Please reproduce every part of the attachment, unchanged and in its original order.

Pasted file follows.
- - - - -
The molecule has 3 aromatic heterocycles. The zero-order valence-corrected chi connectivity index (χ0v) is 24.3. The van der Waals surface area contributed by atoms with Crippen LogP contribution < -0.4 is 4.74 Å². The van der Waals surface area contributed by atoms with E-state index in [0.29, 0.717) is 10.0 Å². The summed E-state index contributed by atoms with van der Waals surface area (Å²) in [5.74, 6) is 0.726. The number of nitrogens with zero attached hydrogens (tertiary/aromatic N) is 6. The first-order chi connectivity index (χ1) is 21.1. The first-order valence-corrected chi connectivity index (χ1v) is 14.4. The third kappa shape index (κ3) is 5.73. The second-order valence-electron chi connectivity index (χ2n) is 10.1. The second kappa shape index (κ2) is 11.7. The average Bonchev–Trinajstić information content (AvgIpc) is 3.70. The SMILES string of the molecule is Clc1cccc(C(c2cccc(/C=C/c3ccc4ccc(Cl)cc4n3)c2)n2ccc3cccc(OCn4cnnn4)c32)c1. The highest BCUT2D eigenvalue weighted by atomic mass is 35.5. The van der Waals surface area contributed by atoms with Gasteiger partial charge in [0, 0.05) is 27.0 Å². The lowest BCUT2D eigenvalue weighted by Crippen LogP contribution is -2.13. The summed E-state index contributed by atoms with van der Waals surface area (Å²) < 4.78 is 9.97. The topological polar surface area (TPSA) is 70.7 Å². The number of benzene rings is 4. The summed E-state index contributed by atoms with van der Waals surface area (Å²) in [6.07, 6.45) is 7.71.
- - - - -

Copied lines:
The molecule has 3 aromatic heterocycles. The zero-order valence-corrected chi connectivity index (χ0v) is 24.3. The van der Waals surface area contributed by atoms with Crippen LogP contribution < -0.4 is 4.74 Å². The van der Waals surface area contributed by atoms with E-state index in [0.29, 0.717) is 10.0 Å². The summed E-state index contributed by atoms with van der Waals surface area (Å²) in [5.74, 6) is 0.726. The number of nitrogens with zero attached hydrogens (tertiary/aromatic N) is 6. The first-order chi connectivity index (χ1) is 21.1. The first-order valence-corrected chi connectivity index (χ1v) is 14.4. The third kappa shape index (κ3) is 5.73. The second-order valence-electron chi connectivity index (χ2n) is 10.1. The second kappa shape index (κ2) is 11.7. The average Bonchev–Trinajstić information content (AvgIpc) is 3.70. The SMILES string of the molecule is Clc1cccc(C(c2cccc(/C=C/c3ccc4ccc(Cl)cc4n3)c2)n2ccc3cccc(OCn4cnnn4)c32)c1. The highest BCUT2D eigenvalue weighted by atomic mass is 35.5. The van der Waals surface area contributed by atoms with Gasteiger partial charge in [0, 0.05) is 27.0 Å². The lowest BCUT2D eigenvalue weighted by Crippen LogP contribution is -2.13. The summed E-state index contributed by atoms with van der Waals surface area (Å²) < 4.78 is 9.97. The topological polar surface area (TPSA) is 70.7 Å². The number of benzene rings is 4. The summed E-state index contributed by atoms with van der Waals surface area (Å²) in [6.07, 6.45) is 7.71.